Let’s see: LA to NY by air $200 and 6 hours. by “high speed” train (not including the $2 trillion subsidy) $800 and 2 days. Including subsidy and something like current riders (30 million), that would be $68,800 and 2 days. Looks like a trillion dollars STILL is a huge amount of money.
I think I figured it out. The reason these insane LIBs’ brains don’t explode is that they don’t have any brains. This Twu subhuman is obviously mentally disturbed. His ideas aren’t ideas...they are disjointed ramblings of a pathetically unstable moron.
Right, even high speed trains aren’t competitive with air travel on long-haul flights. The question is whether high speed trains are competitive with air travel on short haul flights?
I don’t know the answer to this, but it’s a question that is worth asking. Chicago to New York in 4 hours or so is pretty competitive (in my view) with airline service, particularly if I can arrive at Penn Station as opposed to landing in Long Island or New Jersey and having to take a car into the city.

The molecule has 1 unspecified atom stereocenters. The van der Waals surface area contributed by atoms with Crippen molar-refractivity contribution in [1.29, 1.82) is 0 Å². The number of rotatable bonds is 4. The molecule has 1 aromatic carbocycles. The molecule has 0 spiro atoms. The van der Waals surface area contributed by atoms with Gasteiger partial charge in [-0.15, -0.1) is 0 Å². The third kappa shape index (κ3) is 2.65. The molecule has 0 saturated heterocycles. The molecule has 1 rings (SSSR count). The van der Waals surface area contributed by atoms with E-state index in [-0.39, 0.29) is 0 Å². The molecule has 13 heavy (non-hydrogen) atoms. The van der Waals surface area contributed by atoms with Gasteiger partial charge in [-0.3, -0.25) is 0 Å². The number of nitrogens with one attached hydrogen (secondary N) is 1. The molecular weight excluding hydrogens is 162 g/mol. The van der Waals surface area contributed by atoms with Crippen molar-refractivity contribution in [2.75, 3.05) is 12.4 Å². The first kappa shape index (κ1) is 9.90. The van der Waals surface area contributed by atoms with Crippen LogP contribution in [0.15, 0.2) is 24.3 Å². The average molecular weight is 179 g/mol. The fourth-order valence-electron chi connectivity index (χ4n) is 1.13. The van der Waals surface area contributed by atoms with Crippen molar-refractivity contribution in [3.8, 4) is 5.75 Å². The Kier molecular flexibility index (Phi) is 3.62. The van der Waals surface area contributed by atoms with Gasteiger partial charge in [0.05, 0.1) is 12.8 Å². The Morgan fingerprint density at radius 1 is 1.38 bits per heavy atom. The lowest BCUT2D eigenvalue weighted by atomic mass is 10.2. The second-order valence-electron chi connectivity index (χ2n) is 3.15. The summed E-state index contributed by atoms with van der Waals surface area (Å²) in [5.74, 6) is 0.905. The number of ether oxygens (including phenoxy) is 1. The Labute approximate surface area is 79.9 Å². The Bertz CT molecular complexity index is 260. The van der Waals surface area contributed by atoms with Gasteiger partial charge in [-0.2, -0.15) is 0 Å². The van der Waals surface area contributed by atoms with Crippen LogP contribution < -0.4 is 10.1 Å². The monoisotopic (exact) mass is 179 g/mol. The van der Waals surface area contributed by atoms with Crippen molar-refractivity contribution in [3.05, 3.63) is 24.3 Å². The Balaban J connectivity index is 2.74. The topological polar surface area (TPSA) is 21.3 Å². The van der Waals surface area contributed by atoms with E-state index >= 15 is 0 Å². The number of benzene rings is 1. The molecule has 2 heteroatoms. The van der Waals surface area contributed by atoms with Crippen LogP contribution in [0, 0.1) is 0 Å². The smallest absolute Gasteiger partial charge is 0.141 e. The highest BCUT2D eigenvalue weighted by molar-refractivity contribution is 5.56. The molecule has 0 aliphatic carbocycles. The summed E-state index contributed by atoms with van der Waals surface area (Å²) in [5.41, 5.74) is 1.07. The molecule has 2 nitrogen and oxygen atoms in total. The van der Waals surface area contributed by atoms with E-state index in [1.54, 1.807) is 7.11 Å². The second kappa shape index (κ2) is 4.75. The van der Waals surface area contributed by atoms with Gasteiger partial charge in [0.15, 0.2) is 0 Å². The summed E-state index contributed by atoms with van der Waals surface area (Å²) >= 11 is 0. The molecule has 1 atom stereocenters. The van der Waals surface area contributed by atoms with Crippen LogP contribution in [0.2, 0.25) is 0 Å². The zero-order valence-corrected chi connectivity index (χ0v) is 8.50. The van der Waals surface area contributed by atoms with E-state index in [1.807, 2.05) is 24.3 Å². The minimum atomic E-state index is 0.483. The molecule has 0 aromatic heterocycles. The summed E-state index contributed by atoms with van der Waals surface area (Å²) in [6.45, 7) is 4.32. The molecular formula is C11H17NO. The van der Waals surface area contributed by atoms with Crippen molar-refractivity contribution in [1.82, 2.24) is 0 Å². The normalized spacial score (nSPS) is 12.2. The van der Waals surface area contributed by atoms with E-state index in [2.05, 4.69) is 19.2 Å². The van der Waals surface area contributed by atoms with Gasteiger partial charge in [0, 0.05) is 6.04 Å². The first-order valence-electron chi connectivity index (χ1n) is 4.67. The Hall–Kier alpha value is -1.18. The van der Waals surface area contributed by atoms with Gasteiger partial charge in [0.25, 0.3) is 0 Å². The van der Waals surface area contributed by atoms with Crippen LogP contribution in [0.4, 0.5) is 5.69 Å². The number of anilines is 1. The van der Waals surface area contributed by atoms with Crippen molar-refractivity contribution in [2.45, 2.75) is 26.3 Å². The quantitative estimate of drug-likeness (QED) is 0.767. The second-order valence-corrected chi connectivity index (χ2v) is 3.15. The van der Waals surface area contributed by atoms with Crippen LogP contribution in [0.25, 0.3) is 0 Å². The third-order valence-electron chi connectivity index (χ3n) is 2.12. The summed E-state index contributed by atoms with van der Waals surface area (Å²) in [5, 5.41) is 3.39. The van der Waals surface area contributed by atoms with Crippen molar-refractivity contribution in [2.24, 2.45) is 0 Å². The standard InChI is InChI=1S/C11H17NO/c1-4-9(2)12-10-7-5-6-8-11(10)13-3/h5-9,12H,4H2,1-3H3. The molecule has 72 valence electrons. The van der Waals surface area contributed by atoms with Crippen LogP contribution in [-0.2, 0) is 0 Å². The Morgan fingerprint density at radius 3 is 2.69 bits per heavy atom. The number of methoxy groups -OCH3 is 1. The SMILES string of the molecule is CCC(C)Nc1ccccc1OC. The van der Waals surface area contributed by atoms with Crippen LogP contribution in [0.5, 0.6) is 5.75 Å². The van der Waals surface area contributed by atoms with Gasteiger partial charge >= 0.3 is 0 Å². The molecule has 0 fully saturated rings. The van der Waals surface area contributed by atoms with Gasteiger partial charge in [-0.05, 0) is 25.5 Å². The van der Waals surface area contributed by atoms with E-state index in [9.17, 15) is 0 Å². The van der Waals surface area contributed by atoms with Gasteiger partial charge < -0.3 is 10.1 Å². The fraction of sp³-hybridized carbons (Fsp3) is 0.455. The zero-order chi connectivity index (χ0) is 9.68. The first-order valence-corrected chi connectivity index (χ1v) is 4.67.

I can fly Boston to New York a lot faster than I can take the Acela. But on the Acela, the seats are a lot more comfortable, I can spread out at a table, I can bring a computer, I can do work, and the train stops in the city. That’s pretty good.
The question is not the initial cost—which, as the author indicates, is relatively trivial over a long period of years—but the ongoing costs of maintenance and service. Would a ticket on my Chicago-NY train be $250 or $1000? All of that makes a pretty big difference, I think.
no one would ride them once a terrorist blows up a rail